UPDATED: Seidenberg School of Computer Science and Information Systems debuts University’s first ever Massive Open Online Course

Pace University’s Seidenberg School of Computer Science and Information Systems is excited to announce a Massive Open Online Course (MOOC) led by Dean Amar Gupta for the spring semester.

Pace University’s Seidenberg School of Computer Science and Information Systems is excited to announce a Massive Open Online Course (MOOC) led by Dean Amar Gupta for the spring semester.

While the University has been making great strides into online education through services like iMentor this will be its first ever MOOC and is a bold step for both the University and the Seidenberg school. MOOCs have been pioneered by companies like Coursera and EdX and this will be Pace’s first contribution to the arena. The course is part of Pace’s efforts to use the most advanced technologies to bring their students the best educational experience possible.

The course will be made up of a four part lecture series covering the topics of “Knowledge Economy”, “International Management of Services”, “Entrepreneurship Innovation” and the “24-hour Knowledge Factory”. All of these topics are ones on which Dean Gupta has a range of insights and are sure to provide valuable information for all that participate.

The lectures begin March 6th in 163 William Street at 6 pm. They will be recorded and put on Udemy.com for everyone to access. Those interested in the course should contact kbrazaitis@pace.edu. Pace students may have the option of receiving credits for the course. Everyone interested in the 21st century global economy should tune into the lectures as they are sure to have a wealth of information that will be useful across all disciplines.

 

Pace Professor James Gabberty talks to the press about the importance of cyber security

Prof. Gabberty, a professor of information systems at the Seidenberg School of Computer Science and Information Systems, has a busy month speaking to several news outlets about cyber security and ways to prevent cyber-attacks.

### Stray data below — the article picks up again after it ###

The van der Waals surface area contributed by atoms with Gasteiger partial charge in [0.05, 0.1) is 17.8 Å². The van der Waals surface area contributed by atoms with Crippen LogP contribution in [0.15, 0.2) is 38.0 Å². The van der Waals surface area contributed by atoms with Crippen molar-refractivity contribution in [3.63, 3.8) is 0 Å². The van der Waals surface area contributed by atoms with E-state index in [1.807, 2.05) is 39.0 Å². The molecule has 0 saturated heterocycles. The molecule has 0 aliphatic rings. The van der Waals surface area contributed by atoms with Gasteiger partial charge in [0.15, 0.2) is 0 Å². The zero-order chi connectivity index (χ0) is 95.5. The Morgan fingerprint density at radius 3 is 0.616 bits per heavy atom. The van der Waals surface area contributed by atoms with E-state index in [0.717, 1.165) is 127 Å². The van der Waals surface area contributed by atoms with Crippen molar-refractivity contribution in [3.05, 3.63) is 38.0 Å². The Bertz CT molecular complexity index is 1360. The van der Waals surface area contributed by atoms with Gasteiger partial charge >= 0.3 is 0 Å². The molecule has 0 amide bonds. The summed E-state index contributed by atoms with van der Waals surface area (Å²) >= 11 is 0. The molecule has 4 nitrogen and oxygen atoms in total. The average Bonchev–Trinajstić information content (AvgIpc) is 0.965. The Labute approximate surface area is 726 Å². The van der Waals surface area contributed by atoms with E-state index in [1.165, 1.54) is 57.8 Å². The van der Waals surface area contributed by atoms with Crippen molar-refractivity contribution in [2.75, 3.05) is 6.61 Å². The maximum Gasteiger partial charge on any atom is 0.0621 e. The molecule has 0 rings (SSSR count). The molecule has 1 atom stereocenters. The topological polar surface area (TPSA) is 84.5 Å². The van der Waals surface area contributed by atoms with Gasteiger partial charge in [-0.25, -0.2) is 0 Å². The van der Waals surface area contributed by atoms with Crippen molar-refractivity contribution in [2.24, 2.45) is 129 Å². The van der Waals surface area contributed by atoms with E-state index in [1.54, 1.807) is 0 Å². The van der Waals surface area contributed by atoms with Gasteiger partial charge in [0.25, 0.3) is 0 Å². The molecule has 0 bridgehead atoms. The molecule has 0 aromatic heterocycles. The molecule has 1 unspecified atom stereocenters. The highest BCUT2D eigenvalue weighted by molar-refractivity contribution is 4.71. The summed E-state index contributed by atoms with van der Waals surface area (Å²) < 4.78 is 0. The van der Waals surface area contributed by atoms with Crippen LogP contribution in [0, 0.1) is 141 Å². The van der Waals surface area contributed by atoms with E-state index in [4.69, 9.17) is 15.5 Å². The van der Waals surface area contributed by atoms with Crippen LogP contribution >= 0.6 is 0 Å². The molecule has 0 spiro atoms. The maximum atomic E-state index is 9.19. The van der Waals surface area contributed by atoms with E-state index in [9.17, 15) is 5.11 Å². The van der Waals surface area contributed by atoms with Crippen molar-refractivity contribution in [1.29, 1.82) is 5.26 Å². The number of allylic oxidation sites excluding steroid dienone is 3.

Prof. Gabberty, a professor of information systems at the Seidenberg School of Computer Science and Information Systems, has a busy month speaking to several news outlets about cyber security and ways to prevent cyber-attacks.

He wrote an entry for the Congress blog, entitled The Hill, entitled “US must do better in preparing professionals to help fight cyber attacks” in which he warned about the rise of attacks against US business by foreign agents. He addressed the critical shortage of IT experts qualified to address the security issues and reminded readers that so much of the US military and business assets are dependent on keeping crucial streams of data safe. He also gave some practical tips on avoiding being the victim of a malware attack – such as not picking up suspicious USBs which are often strewn in company parking lots for unsuspecting employees.

He was then quoted in the Money section of the US News talking about the importance of strong passwords for online accounts. His advice was that “… the passwords to get into your PC, your laptop, and your tablet should be different. He also recommends changing passwords about every 90 days. ‘The reason is simple,’ Gabberty says. ‘Once inside your machine, key loggers—which may be lurking inside your computers right now—read every keystroke, reporting back to some ‘mother ship’ or central server information about you, your passwords, the sites you visit, and so on.”

He was also quoted in the CIO Journal blog of the Wall Street Journal about the current state of the nation and it’s vulnerabilities to outside cyber-attacks saying ‘More than 25% of Chinese exports go to the U.S. each year, so it’s unlikely that China would perpetrate an attack that would take down pieces of critical infrastructure”

Finally Prof. Gabberty was quoted in an article about President Obama’s Cyber Defense Plan in the TribLive saying “They [foreign hackers] know we’re doing a lot of chest pounding and that we’re frustrated at the lack of willingness by our own corporations to lock themselves down,” adding “It’s pretty embarrassing that the technology these guys are using is not sophisticated. It’s not rocket science.”

Prof. Gabberty is a phenomenal example of a Pace professor that actively pursues his interests outside of the classroom and is able to provide real life examples for our students. We look forward to hearing more of his insights in the field in future articles.

David McKinnis stops by Seidenberg for a chat about Cyber Security

David McKinnis, current CTO of Suretech.com, stop by the Seidenberg School last Wednesday, 2/13, to talk to students about cyber security and how they can better prepare their programs for real world applications. McKinnis attended Yale University and, after graduation, went to work Microsoft. In his thirteen years at Microsoft he had the opportunity to work on a variety of software projects in the Office Development Group. David held a variety of positions at Microsoft including Development Team Lead and Development Manager.

L-R: project manager Wilfredo Pena, alumni Marcelo Zimmler ‘12, speaker David McKinnis, alumni and SpaceSplitter co-founder Jeremy Pease ’12 and Associate Dean Jonathan Hill.